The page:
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Monday, November 16, 2015

Making of a Child Psychiatrist (32): Back to the Grind (2)

Two events occurred close together in time, but disconnected. Both had an impact on me.
The first related to an Engineering student resident at Halliday Hall. He was charming, somewhat naïve, and had a habit of saying dumb things. He was to be married in that early spring of 1964, and seemed not to talk about much else. I rather liked him, but many people in the Hall would groan when he joined their group or said something silly related to a television News item or program. There was a stag night at the Hall, organised by all the Engineering students, and this character got absolutely plastered, and passed out. Some of his friends carried him upstairs and put him to bed. At breakfast the next morning he came down looking most odd. He had been growing a rather wispy young man’s beard for some weeks – I guess in an effort to look more grown up and manly at his forthcoming nuptials. His so-called friends had decided to play a prank, so after they had got him to his room, they organised a razor and some soap. And shaved the left half of his face. I am not sure he had quite realised what had happened. He was bleary-eyed, not quite with it, but had decided he needed breakfast to help with his hangover. He clearly was miserable about what had happened, but had taken it fairly well. I was later to learn that the so-called friends had also shaved half of his pubic hair.
Why do people go that far with practical jokes? At one level you could say that he had not been harmed physically, but given his nature and behaviours in Hall, he was not only naïve, but rather sensitive in nature. He had a sort of funny story to tell (for the rest of his life), but I have always wondered how he explained what had happened to his new wife, and how he himself came to terms with friends who were somewhat less than caring friends. They were perpetrators who treated him like a victim. What I now know about practical jokes is that they invariably include a modicum of anger, malice, or sometimes envy. The perpetrators (we might use the term ‘bullies’) are actually courting real physical or emotional damage. “That will teach him!” they say, laughing amongst themselves. They would be horrified if something really did happen, and might even be horrified at my explanation, not wanting to recognise their own underlying feelings.
It took me a long time before I could make sense of my discomfort about the incident. I had not been a direct part of the bullying; had not known it was about to occur. But (post hoc) I was a passive onlooker. Our poor friend did look odd enough the next morning to make us smile. But I was uneasy, could not shake off the discomfort, and wondered for a long time whether his personal image had been damaged permanently in some way. At least our coffin in the Lord Mayor’s Show, and then on The Underground, had harmed no-one.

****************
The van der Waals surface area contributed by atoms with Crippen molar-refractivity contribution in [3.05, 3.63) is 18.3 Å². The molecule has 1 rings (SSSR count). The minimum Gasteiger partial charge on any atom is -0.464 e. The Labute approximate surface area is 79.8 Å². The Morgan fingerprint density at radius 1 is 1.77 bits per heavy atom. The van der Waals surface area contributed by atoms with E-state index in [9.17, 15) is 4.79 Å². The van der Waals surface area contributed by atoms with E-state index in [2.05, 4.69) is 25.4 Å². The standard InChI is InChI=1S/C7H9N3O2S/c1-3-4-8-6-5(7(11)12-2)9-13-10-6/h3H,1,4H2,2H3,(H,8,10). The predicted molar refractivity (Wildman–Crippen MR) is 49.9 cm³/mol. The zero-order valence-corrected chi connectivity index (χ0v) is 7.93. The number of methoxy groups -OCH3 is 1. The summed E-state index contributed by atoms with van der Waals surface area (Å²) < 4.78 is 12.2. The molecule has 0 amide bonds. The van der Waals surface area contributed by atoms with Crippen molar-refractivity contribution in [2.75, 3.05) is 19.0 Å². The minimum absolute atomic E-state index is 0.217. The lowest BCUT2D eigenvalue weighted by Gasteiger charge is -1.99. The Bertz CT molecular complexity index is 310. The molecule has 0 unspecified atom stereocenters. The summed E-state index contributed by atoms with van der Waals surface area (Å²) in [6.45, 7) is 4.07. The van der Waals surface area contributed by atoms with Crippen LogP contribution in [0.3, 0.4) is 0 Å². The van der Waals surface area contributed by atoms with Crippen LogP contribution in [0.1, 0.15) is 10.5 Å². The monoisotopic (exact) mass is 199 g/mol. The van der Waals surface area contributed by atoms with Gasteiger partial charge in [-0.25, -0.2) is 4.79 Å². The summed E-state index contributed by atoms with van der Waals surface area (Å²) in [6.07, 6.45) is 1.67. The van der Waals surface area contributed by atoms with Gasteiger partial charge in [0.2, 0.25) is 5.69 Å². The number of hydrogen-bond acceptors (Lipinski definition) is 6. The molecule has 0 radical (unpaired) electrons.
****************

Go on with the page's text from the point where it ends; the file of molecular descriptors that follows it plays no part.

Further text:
The other incident occurred at about the same time, and was in the context of a Spring Saturday Open Day at Halliday Hall. There were events during the day with stalls erected around the grounds. There was a tennis competition. And later that night there was to be a Halliday Ball with a band; I was never to find out who, or how good they were.
I had invited Jan, and while she could not come during the day, I looked forward to seeing her in the early evening. She arrived looking tense and teary, clearly did not feel anything like joining in the frivolities downstairs, and we went up to my room (strictly against the rules, but who cared). She just wanted to be held, and it was some time before the story leaked out in its entirety. She had got dressed up, gone to Kidbrook station to catch the train, and in the early evening darkening light had been followed. Anxious she began to walk faster, and as she neared the station she had been grabbed. She had rolled down a grassy bank. It was not clear what his intent had been, but the best we could understand was that he was a lonely man seeing a pretty young woman, and wanting her. She fought him off and he ran away, luckily not stealing her handbag or her student bag with notes for an upcoming paper that had to be written. Luckily Jan was not seriously harmed physically, though she did have some scratches and bruises, and her coat had got pretty dirty. But emotionally, Jan was very bruised again. She had been through the episode in Adelaide, and survived that well, but this new evidence for the dangers of being alone left her confused, numbed, distressed and questioning why men did such things. We talked and talked, and I held her fully clothed, fully protected and loved, throughout a night of weeping. We had some tricky manoeuvring the next day to escape The Hall without being seen. We had listened to the music, dancing and frivolity outside in the night, and I guess everyone was exhausted and sleeping off the effects of alcohol and a slightly wild night.  We got on with our lives, but I know that it left Jan scarred; it wrecked her confidence and self-reliance for some time, and she became more tentative than I had ever known her. But, if it were possible, we bonded more deeply during that night of upset.